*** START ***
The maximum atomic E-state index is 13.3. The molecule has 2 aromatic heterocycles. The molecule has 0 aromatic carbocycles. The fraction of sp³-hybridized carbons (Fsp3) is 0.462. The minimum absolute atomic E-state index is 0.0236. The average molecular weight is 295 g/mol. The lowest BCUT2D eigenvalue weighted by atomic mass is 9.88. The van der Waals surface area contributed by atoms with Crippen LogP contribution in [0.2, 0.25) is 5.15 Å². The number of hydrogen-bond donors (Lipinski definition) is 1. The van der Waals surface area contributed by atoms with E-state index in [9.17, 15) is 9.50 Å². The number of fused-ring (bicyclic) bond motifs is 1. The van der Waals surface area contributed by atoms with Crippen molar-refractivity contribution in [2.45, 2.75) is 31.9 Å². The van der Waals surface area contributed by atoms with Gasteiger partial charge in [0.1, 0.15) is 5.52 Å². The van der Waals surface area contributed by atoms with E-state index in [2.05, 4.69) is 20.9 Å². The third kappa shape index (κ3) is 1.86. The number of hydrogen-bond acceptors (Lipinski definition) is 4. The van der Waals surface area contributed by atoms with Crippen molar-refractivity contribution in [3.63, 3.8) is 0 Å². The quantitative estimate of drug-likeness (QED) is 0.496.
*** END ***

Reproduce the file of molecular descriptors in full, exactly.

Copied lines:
The maximum atomic E-state index is 13.3. The molecule has 2 aromatic heterocycles. The molecule has 0 aromatic carbocycles. The fraction of sp³-hybridized carbons (Fsp3) is 0.462. The minimum absolute atomic E-state index is 0.0236. The average molecular weight is 295 g/mol. The lowest BCUT2D eigenvalue weighted by atomic mass is 9.88. The van der Waals surface area contributed by atoms with Crippen LogP contribution in [0.2, 0.25) is 5.15 Å². The number of hydrogen-bond donors (Lipinski definition) is 1. The van der Waals surface area contributed by atoms with E-state index in [9.17, 15) is 9.50 Å². The number of fused-ring (bicyclic) bond motifs is 1. The van der Waals surface area contributed by atoms with Crippen molar-refractivity contribution in [2.45, 2.75) is 31.9 Å². The van der Waals surface area contributed by atoms with Gasteiger partial charge in [0.1, 0.15) is 5.52 Å². The van der Waals surface area contributed by atoms with E-state index in [2.05, 4.69) is 20.9 Å². The third kappa shape index (κ3) is 1.86. The number of hydrogen-bond acceptors (Lipinski definition) is 4. The van der Waals surface area contributed by atoms with Crippen molar-refractivity contribution in [3.63, 3.8) is 0 Å². The quantitative estimate of drug-likeness (QED) is 0.496.